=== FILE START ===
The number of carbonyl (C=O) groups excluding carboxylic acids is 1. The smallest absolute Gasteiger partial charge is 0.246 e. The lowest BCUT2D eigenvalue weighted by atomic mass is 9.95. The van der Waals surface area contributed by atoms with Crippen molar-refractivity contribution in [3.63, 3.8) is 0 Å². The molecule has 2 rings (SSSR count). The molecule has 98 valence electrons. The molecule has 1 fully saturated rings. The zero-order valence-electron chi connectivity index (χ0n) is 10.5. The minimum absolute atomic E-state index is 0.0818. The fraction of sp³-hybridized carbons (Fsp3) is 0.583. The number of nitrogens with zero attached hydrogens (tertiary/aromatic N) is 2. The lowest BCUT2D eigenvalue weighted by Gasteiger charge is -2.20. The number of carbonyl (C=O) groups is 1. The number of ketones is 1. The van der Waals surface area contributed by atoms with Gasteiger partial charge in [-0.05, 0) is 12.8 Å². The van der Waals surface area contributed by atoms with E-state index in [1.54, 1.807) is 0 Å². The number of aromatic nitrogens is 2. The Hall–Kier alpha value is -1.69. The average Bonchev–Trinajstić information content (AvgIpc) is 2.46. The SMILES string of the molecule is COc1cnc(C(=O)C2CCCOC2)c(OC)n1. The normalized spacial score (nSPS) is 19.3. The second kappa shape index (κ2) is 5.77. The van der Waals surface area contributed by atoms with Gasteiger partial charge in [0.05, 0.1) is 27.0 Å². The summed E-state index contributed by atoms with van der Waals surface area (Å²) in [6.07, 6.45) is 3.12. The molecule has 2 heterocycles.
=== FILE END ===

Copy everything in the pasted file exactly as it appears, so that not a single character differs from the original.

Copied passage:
The number of carbonyl (C=O) groups excluding carboxylic acids is 1. The smallest absolute Gasteiger partial charge is 0.246 e. The lowest BCUT2D eigenvalue weighted by atomic mass is 9.95. The van der Waals surface area contributed by atoms with Crippen molar-refractivity contribution in [3.63, 3.8) is 0 Å². The molecule has 2 rings (SSSR count). The molecule has 98 valence electrons. The molecule has 1 fully saturated rings. The zero-order valence-electron chi connectivity index (χ0n) is 10.5. The minimum absolute atomic E-state index is 0.0818. The fraction of sp³-hybridized carbons (Fsp3) is 0.583. The number of nitrogens with zero attached hydrogens (tertiary/aromatic N) is 2. The lowest BCUT2D eigenvalue weighted by Gasteiger charge is -2.20. The number of carbonyl (C=O) groups is 1. The number of ketones is 1. The van der Waals surface area contributed by atoms with Gasteiger partial charge in [-0.05, 0) is 12.8 Å². The van der Waals surface area contributed by atoms with E-state index in [1.54, 1.807) is 0 Å². The number of aromatic nitrogens is 2. The Hall–Kier alpha value is -1.69. The average Bonchev–Trinajstić information content (AvgIpc) is 2.46. The SMILES string of the molecule is COc1cnc(C(=O)C2CCCOC2)c(OC)n1. The normalized spacial score (nSPS) is 19.3. The second kappa shape index (κ2) is 5.77. The van der Waals surface area contributed by atoms with Gasteiger partial charge in [0.05, 0.1) is 27.0 Å². The summed E-state index contributed by atoms with van der Waals surface area (Å²) in [6.07, 6.45) is 3.12. The molecule has 2 heterocycles.